Mr. Science

A conversation with Joaquin Ruiz, dean of the UA College of science

Joaquin Ruiz, dean of the UA College of Science, has plenty to boast about these days.

The college is not only on the forefront of space exploration, climate-change research, biochemistry, telescope development and computer science; it also employs more than 1,700 people and brings in more money than any other department at the university. Last year, the state contributed roughly $64 million to the department's budget, while research grants brought in more than $136 million.

"Joaquin brings an incredible intellectual leadership to both the university and the community," says Jim Gentile, president and CEO of the Tucson-based Research Corporation for Science Advancement, the nation's oldest foundation dedicated to funding scientific research. "It's not just the research—clearly, that's important. It's a money-driver; it's a catalyst. But the fact that he's able to orchestrate it so that undergraduate students are involved right in the same level of research for all practical purposes as graduate students and post-doctoral students is just remarkable."

Here's a condensed version of a conversation the Tucson Weekly recently had with Ruiz.

What should the people of Tucson know about what the College of Scienceis doing that they probably don't?

No. 1, I should point out the return on the investment they get as taxpayers. No. 2, I think that creating new knowledge that will improve our lifestyles is quite important. No. 3, we take incredibly seriously—and I think we do it better than most—engaging our undergraduate students and students from high schools in research, so they get an education in our university that is almost impossible to get in other universities of our caliber. Our faculty enjoys having undergraduate students do research with them.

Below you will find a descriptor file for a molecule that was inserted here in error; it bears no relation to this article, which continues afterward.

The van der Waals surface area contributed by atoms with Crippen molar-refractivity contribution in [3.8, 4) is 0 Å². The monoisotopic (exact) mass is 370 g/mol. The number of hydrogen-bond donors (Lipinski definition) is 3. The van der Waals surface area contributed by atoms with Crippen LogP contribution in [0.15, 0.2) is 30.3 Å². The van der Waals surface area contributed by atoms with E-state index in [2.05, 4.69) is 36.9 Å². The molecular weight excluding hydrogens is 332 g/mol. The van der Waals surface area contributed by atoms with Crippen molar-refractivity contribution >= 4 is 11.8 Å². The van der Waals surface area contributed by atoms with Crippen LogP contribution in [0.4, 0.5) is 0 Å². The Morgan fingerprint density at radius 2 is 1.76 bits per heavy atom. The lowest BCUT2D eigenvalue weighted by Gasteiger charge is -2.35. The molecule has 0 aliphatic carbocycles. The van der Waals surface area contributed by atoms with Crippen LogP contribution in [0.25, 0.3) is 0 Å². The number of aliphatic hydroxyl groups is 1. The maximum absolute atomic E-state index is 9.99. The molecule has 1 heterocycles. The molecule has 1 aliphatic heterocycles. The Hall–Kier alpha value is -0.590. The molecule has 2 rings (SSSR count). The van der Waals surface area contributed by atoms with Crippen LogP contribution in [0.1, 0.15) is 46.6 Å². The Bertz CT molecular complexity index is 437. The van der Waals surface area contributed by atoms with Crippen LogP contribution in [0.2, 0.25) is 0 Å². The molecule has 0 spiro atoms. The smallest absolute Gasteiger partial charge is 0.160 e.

The nation seems to have stalled when it comes to getting kids engaged in science. How do you change that?

We do it by providing the kind of education our competitors—Cal Tech, MIT, Harvard, Michigan, whatnot—are not as good at: We let our undergraduate students be part of the research experience. Typically, the way that it works in higher education is that when you come into a university as an undergraduate student, not only do you have an experience of being at a university and everything that it gives you, but you take a bunch of courses. That's the fundamental aspect of undergraduate education, or it has been. What we do is, we try to create the experience of a liberal-arts college—the personalized education for our students—but with all of the assets that a research institution has. To me, that's what a Research I state-funded university should be all about ...

... giving students a chance to have a hands-on experience.

About 60 percent of our undergraduate students in the College of Science are engaged in research. My gut tells me that if we were more aggressive about it, we could get about 70 percent, and about 30 percent just don't want to be involved. So I think we're just about topped out to serve those who want such an experience, because it's a lot of work.

You're also reaching out to high schools.

We've created a program where our faculty members engage undergraduate students, and there's not much difference between a freshman student and a high school student—the really good ones, anyway. We have high school students from San Miguel High School; we have high school students from Tucson High; we have high school students from the foothills. They come here in the summer from a variety of levels and get exposed to research.

What happens when you involve students in research?

In regards to our undergraduate students, the attitude (of the students) toward research gets stronger and better. The students' world is no longer 45,000 students, but the lab. So you've created more of a liberal-arts college experience for them, because they have a place they connect with. They become part of that community. I think that's very important.

Why are you excited about the UA's acquisition of Biosphere 2?